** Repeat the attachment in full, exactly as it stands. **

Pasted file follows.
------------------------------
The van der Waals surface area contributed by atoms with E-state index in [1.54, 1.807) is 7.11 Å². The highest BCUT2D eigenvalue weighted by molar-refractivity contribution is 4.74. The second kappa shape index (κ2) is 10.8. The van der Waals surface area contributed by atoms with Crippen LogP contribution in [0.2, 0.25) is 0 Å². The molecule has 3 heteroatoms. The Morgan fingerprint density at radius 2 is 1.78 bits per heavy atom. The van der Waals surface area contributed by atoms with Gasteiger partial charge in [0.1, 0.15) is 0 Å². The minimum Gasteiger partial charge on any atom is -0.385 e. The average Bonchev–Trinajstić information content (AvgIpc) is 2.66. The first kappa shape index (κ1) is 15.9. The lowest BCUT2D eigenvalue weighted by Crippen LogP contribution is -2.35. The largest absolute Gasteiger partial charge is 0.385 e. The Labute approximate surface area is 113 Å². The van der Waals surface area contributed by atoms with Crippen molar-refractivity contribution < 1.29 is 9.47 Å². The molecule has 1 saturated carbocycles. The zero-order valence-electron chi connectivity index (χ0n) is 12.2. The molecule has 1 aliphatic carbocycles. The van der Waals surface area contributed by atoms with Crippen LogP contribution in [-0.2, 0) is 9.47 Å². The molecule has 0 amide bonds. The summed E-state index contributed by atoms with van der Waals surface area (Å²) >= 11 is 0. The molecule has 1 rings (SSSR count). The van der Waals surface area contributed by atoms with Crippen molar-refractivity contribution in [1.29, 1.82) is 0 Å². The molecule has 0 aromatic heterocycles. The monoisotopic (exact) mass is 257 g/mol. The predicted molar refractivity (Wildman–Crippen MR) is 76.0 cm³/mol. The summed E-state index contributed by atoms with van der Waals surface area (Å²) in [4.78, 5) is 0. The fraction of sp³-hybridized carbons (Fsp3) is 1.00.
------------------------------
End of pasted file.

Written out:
The van der Waals surface area contributed by atoms with E-state index in [1.54, 1.807) is 7.11 Å². The highest BCUT2D eigenvalue weighted by molar-refractivity contribution is 4.74. The second kappa shape index (κ2) is 10.8. The van der Waals surface area contributed by atoms with Crippen LogP contribution in [0.2, 0.25) is 0 Å². The molecule has 3 heteroatoms. The Morgan fingerprint density at radius 2 is 1.78 bits per heavy atom. The van der Waals surface area contributed by atoms with Gasteiger partial charge in [0.1, 0.15) is 0 Å². The minimum Gasteiger partial charge on any atom is -0.385 e. The average Bonchev–Trinajstić information content (AvgIpc) is 2.66. The first kappa shape index (κ1) is 15.9. The lowest BCUT2D eigenvalue weighted by Crippen LogP contribution is -2.35. The largest absolute Gasteiger partial charge is 0.385 e. The Labute approximate surface area is 113 Å². The van der Waals surface area contributed by atoms with Crippen molar-refractivity contribution < 1.29 is 9.47 Å². The molecule has 1 saturated carbocycles. The zero-order valence-electron chi connectivity index (χ0n) is 12.2. The molecule has 1 aliphatic carbocycles. The van der Waals surface area contributed by atoms with Crippen LogP contribution in [-0.2, 0) is 9.47 Å². The molecule has 0 amide bonds. The summed E-state index contributed by atoms with van der Waals surface area (Å²) >= 11 is 0. The molecule has 1 rings (SSSR count). The van der Waals surface area contributed by atoms with Crippen molar-refractivity contribution in [1.29, 1.82) is 0 Å². The molecule has 0 aromatic heterocycles. The monoisotopic (exact) mass is 257 g/mol. The predicted molar refractivity (Wildman–Crippen MR) is 76.0 cm³/mol. The summed E-state index contributed by atoms with van der Waals surface area (Å²) in [4.78, 5) is 0. The fraction of sp³-hybridized carbons (Fsp3) is 1.00.